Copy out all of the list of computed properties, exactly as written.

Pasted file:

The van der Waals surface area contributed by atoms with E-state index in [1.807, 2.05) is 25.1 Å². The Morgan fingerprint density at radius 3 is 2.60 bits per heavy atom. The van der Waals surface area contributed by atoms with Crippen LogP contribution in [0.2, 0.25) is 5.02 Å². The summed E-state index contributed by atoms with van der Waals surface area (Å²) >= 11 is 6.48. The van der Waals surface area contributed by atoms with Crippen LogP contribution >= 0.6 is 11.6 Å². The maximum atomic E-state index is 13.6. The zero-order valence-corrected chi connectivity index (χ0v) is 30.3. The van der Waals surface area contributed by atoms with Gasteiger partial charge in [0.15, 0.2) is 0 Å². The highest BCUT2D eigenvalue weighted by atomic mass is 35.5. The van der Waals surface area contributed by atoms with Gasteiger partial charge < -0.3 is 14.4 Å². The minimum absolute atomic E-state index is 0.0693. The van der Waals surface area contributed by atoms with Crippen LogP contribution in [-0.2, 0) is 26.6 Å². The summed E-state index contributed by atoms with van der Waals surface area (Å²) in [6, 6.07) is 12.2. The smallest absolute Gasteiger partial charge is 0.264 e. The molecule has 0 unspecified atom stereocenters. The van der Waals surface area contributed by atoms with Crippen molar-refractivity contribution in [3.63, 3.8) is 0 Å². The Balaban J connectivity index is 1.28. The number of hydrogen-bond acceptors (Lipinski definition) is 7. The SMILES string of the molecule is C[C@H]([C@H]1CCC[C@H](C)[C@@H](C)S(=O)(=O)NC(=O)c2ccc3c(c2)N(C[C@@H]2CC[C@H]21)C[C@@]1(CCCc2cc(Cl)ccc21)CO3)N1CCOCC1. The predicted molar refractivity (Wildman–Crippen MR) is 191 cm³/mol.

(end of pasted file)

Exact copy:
The van der Waals surface area contributed by atoms with E-state index in [1.807, 2.05) is 25.1 Å². The Morgan fingerprint density at radius 3 is 2.60 bits per heavy atom. The van der Waals surface area contributed by atoms with Crippen LogP contribution in [0.2, 0.25) is 5.02 Å². The summed E-state index contributed by atoms with van der Waals surface area (Å²) >= 11 is 6.48. The van der Waals surface area contributed by atoms with Crippen LogP contribution >= 0.6 is 11.6 Å². The maximum atomic E-state index is 13.6. The zero-order valence-corrected chi connectivity index (χ0v) is 30.3. The van der Waals surface area contributed by atoms with Gasteiger partial charge in [0.15, 0.2) is 0 Å². The highest BCUT2D eigenvalue weighted by atomic mass is 35.5. The van der Waals surface area contributed by atoms with Gasteiger partial charge < -0.3 is 14.4 Å². The minimum absolute atomic E-state index is 0.0693. The van der Waals surface area contributed by atoms with Crippen LogP contribution in [-0.2, 0) is 26.6 Å². The summed E-state index contributed by atoms with van der Waals surface area (Å²) in [6, 6.07) is 12.2. The smallest absolute Gasteiger partial charge is 0.264 e. The molecule has 0 unspecified atom stereocenters. The van der Waals surface area contributed by atoms with Crippen molar-refractivity contribution in [3.63, 3.8) is 0 Å². The Balaban J connectivity index is 1.28. The number of hydrogen-bond acceptors (Lipinski definition) is 7. The SMILES string of the molecule is C[C@H]([C@H]1CCC[C@H](C)[C@@H](C)S(=O)(=O)NC(=O)c2ccc3c(c2)N(C[C@@H]2CC[C@H]21)C[C@@]1(CCCc2cc(Cl)ccc21)CO3)N1CCOCC1. The predicted molar refractivity (Wildman–Crippen MR) is 191 cm³/mol.